Background: Epidemiologic evidence suggests that exposure to ambient particulate matter is associated with adverse health effects. Little is known, however, about which components of the particulate mixture (size, number, source, toxicity) are most relevant to health. We investigated associations of a range of particle metrics with daily deaths and hospital admissions in London.
Methods: Daily concentrations of particle mass (PM10, PM2.5, and PM10–2.5), measured using gravimetric, tapered-element-oscillating, and filter-dynamic-measurement-system samplers, as well as particle number concentration and particle composition (carbon, sulfate, nitrate and chloride), were collected from a background monitoring station in central London between 2000 and 2005. All-cause and cause-specific deaths and emergency admissions to hospital in London for the same period were also collected. A Poisson regression time-series model was used in the analysis.
Results: The results were not consistent across the various outcomes and lags. Particle number concentration was associated with daily mortality and admissions, particularly for cardiovascular diseases lagged 1-day; increases in particle number concentration (10,166 n/cm3) were associated with 2.2% (95% confidence interval = 0.6% to 3.8%) and 0.6% (−0.4% to 1.7%) increases in cardiovascular deaths and admissions, respectively. Secondary pollutants, especially nonprimary PM2.5, nitrate and sulfate, were more important for respiratory outcomes.
Conclusions: This study provides some evidence that specific components of the particle mixture for air pollutants may be relevant to specific diseases. Interpretation should be cautious, however, in particular because exposures were based upon data from a single centrally located monitoring site. There is a need for replication with more comprehensive exposure data, both in London and elsewhere.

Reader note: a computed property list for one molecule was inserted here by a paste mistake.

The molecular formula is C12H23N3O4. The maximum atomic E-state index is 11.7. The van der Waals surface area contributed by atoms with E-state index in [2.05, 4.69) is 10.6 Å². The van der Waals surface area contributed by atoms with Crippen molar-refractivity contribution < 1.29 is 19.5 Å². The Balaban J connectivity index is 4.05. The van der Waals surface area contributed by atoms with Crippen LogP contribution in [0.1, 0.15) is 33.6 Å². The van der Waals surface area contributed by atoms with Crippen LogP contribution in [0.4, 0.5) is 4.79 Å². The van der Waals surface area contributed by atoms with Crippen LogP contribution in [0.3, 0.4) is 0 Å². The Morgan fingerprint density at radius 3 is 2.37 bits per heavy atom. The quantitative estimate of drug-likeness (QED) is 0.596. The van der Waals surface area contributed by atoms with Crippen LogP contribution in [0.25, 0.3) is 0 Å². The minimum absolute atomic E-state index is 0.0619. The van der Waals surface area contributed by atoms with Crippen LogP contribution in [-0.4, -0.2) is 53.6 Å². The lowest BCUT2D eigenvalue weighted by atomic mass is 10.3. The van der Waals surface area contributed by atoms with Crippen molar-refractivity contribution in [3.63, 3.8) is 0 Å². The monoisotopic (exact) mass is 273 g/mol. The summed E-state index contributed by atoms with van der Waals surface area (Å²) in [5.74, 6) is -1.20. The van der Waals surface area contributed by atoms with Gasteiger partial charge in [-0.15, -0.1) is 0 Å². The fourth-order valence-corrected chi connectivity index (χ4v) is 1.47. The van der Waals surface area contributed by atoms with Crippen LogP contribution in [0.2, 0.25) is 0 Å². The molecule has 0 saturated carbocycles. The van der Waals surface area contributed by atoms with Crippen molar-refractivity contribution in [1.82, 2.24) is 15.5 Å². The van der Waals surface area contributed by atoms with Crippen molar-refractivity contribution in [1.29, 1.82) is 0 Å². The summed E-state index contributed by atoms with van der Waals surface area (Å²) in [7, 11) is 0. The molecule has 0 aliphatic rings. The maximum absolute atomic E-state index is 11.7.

From the aDivision of Community Health Sciences and MRC-HPA Centre for Environment and Health, St. George's, University of London, London, United Kingdom; bEnvironmental Research Group, MRC-HPA Centre for Environment and Health, King's College London, London, United Kingdom; cDivision of Environmental Health and Risk Management, University of Birmingham, Birmingham, United Kingdom; and dPublic and Environmental Health Research Unit, London School of Hygiene and Tropical Medicine, London, United Kingdom.
Submitted 26 February 2009; accepted 6 November 2009.
Supported by the Department for Environment, Food and Rural Affairs (DEFRA) in partnership with the Scottish Executive, Welsh Assembly Government and the DoE in Northern Ireland (Contract number AQ05515/CPEA 30).
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Correspondence: Richard W. Atkinson, Division of Community Health Sciences and MRC-HPA Centre for Environment and Health, 6th Floor, Hunter Wing, St. George's, University of London, Cranmer Terrace, London SW17 0RE. E-mail: firstname.lastname@example.org.